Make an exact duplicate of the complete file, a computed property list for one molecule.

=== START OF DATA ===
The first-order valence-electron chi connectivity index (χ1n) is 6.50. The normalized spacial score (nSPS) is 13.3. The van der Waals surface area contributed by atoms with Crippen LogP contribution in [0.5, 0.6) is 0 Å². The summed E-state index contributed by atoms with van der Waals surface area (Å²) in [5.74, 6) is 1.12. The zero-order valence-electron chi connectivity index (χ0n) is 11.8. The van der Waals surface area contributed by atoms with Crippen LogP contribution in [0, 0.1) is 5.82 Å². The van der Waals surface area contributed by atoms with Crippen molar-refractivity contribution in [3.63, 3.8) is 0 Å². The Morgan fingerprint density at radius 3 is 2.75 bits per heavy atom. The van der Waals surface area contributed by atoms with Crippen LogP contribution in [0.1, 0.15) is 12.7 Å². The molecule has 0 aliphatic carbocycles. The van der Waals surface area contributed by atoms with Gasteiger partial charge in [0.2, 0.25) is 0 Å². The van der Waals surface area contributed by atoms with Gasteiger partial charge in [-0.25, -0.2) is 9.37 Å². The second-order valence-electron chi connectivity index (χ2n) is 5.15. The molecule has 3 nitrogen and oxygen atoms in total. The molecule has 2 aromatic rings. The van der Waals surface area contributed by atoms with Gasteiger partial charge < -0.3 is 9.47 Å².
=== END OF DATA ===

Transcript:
The first-order valence-electron chi connectivity index (χ1n) is 6.50. The normalized spacial score (nSPS) is 13.3. The van der Waals surface area contributed by atoms with Crippen LogP contribution in [0.5, 0.6) is 0 Å². The summed E-state index contributed by atoms with van der Waals surface area (Å²) in [5.74, 6) is 1.12. The zero-order valence-electron chi connectivity index (χ0n) is 11.8. The van der Waals surface area contributed by atoms with Crippen LogP contribution in [0, 0.1) is 5.82 Å². The van der Waals surface area contributed by atoms with Crippen molar-refractivity contribution in [3.63, 3.8) is 0 Å². The Morgan fingerprint density at radius 3 is 2.75 bits per heavy atom. The van der Waals surface area contributed by atoms with Crippen LogP contribution in [0.1, 0.15) is 12.7 Å². The molecule has 0 aliphatic carbocycles. The van der Waals surface area contributed by atoms with Gasteiger partial charge in [0.2, 0.25) is 0 Å². The van der Waals surface area contributed by atoms with Gasteiger partial charge in [-0.25, -0.2) is 9.37 Å². The second-order valence-electron chi connectivity index (χ2n) is 5.15. The molecule has 3 nitrogen and oxygen atoms in total. The molecule has 2 aromatic rings. The van der Waals surface area contributed by atoms with Gasteiger partial charge < -0.3 is 9.47 Å².